The Much Maligned, but Every Useful Burndown Chart
In Scrum, the best way to show progress is through working software. If you do not produce software at the end of each Sprint, you are doing it wrong. Progress is not shown through reports, documents, screenshots or charts.
So what about a Burndown chart? Can’t someone look at the Burndown chart and see what is done? Unfortunately, the answer is “yes” and “no”. In my Certified ScrumMaster courses, I regularly remind people that Burndown charts should rarely be shown outside the Team. Once people outside the Team see a Burndown chart, it normally invites micromanagement and “helpful” suggestions from outside the Team on how to improve. That is a clear case for a “no”.
Due to the long abuse by management and misunderstanding by practitioners, Burndown charts are falling out of favor in the Scrum community. You might be surprised, but I was strongly against Burndown charts when I worked as an internal Agile coach at a big San Diego biotech. At the time (2007 or so), I argued quite forcefully against Burndown charts since they were used to punish teams. I changed my mind when a colleague, Matin Orono, told me, “That is sad you believe that. It [a Burndown chart] is just a tool. You should not eliminate a tool just because some people use it incorrectly.”
Martin was right then and he is right today – eliminating Burndown charts because of their misuse is sad. IMO, burndown charts are quite helpful for Teams and we should not eliminate them from Scrum because bad managers use them incorrectly. IME, an accurate Burndown chart can serve as a powerful data point on the health of a Sprint. When used properly, a Burndown chart can tell if the Team is on-track or off-track on the delivery of their Sprint Goal. Anything that helps a Scrum Team deliver is something we should say “yes” to.
This article today is the beginning of a series of six articles on simple visual controls and simple reporting tools I have used that have been helpful for Scrum Teams. The purpose of these articles is to give Scrum practitioners new ideas and techniques get a sense of what is going on with a Scrum Team, visualize the complex and how progress with simple tools. I hope you enjoy this series!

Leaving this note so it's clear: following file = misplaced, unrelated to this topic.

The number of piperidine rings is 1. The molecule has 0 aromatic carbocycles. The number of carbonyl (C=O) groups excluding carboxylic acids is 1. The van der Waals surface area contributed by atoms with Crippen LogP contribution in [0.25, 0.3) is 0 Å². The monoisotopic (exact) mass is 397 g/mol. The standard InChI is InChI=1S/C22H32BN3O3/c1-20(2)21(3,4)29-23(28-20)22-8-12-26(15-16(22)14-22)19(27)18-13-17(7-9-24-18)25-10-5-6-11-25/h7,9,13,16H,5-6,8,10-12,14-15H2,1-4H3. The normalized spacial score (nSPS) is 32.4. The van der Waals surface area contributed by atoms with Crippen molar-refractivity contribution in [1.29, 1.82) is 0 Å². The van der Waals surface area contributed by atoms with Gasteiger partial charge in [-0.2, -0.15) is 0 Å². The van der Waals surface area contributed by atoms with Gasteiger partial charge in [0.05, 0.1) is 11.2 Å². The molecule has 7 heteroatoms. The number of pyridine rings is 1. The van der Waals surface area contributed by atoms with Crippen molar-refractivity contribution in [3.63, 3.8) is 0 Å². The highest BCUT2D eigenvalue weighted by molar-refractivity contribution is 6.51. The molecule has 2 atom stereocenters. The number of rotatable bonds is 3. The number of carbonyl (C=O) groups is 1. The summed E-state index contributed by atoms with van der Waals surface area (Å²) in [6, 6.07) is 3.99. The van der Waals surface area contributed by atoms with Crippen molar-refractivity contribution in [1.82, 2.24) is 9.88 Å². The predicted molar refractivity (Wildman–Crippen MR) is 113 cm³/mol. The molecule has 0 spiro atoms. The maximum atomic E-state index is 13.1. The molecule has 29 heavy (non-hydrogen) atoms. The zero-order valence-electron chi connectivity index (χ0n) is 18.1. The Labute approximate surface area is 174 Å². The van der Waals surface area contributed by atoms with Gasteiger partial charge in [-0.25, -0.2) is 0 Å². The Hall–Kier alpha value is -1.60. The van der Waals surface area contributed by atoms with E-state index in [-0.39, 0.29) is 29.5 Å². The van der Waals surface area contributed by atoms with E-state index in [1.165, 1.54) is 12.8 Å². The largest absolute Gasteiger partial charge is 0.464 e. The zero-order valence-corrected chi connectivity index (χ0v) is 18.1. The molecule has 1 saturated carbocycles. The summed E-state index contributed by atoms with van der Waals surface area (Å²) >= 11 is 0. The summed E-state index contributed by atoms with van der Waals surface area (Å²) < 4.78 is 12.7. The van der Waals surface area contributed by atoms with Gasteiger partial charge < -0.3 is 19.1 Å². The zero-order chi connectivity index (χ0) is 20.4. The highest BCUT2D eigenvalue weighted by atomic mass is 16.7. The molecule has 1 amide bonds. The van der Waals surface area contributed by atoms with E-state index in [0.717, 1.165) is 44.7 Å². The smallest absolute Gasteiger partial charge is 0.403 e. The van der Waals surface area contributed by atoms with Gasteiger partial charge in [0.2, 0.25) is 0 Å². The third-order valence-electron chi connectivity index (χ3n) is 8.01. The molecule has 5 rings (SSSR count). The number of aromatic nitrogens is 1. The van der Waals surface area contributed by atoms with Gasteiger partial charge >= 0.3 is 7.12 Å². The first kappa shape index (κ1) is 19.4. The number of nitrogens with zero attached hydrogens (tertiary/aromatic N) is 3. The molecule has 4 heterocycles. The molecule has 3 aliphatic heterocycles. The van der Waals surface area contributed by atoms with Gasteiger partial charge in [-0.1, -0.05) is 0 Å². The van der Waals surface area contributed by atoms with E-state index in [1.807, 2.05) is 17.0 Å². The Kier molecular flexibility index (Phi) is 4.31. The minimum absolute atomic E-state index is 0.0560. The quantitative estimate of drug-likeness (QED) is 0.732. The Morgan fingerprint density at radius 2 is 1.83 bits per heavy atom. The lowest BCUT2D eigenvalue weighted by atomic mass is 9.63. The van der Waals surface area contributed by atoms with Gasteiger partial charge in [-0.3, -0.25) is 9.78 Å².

Purpose: show incremental progress of work remaining, provide visibility on the true state of progress and allow team members to make adjustments in order to meet their deadlines.
Variations: Sprint Burndown, Product Burndown
Audience: team members, managers, ScrumMasters, Product Owners, stakeholders who regularly interact with the team
How to use: at the beginning of an iteration (or release), the team comes up with an initial list of work items they are going to complete and presents a sum of all the estimates. This value is placed on y-axis as the “initial value”. Next, a straight line (the dashed, blue line) is drawn connecting the initial value with the due date – this represents the ideal rate work would be completed if an equal amount of work was completed each day. At regular intervals, the team provides an update of the work remaining (the green x’s). As new work emerges, the work is estimated and added to the chart on the day it was discovered.
The green line represents the actual progress of the team. When the green line is below the blue line, the team is completing work faster than the ideal rate. When the lines are reversed, green above blue, the team is completing work slower than the ideal rate. There can be numerous reasons why a team may be completing work faster, or slower, than the ideal rate and this chart does not provide any of those answers. What the chart does provide is a snapshot of the real progress of the team in order to ask the question, “Are we going to complete all the work we committed to by the due date?”
Finally, the orange line represents the linear projection of the team’s current rate of progress into the future. Where the orange line crosses the x-axis is the forecasted completion date for the team, if their rate of completion remains the same. In the diagram, the orange lines informs us, as of today, the team is expected to complete the work after the agreed upon due date. As a result, some sort of countermeasure will need to be taken in order to meet the original due date – bring on additional teams (if there is time) or reduce scope so that the projection of the orange line crosses the x-axis at the due date.
When not to use: for time periods greater than six months, when the work items are difficult to estimate in advance or the flow of work is extremely variable.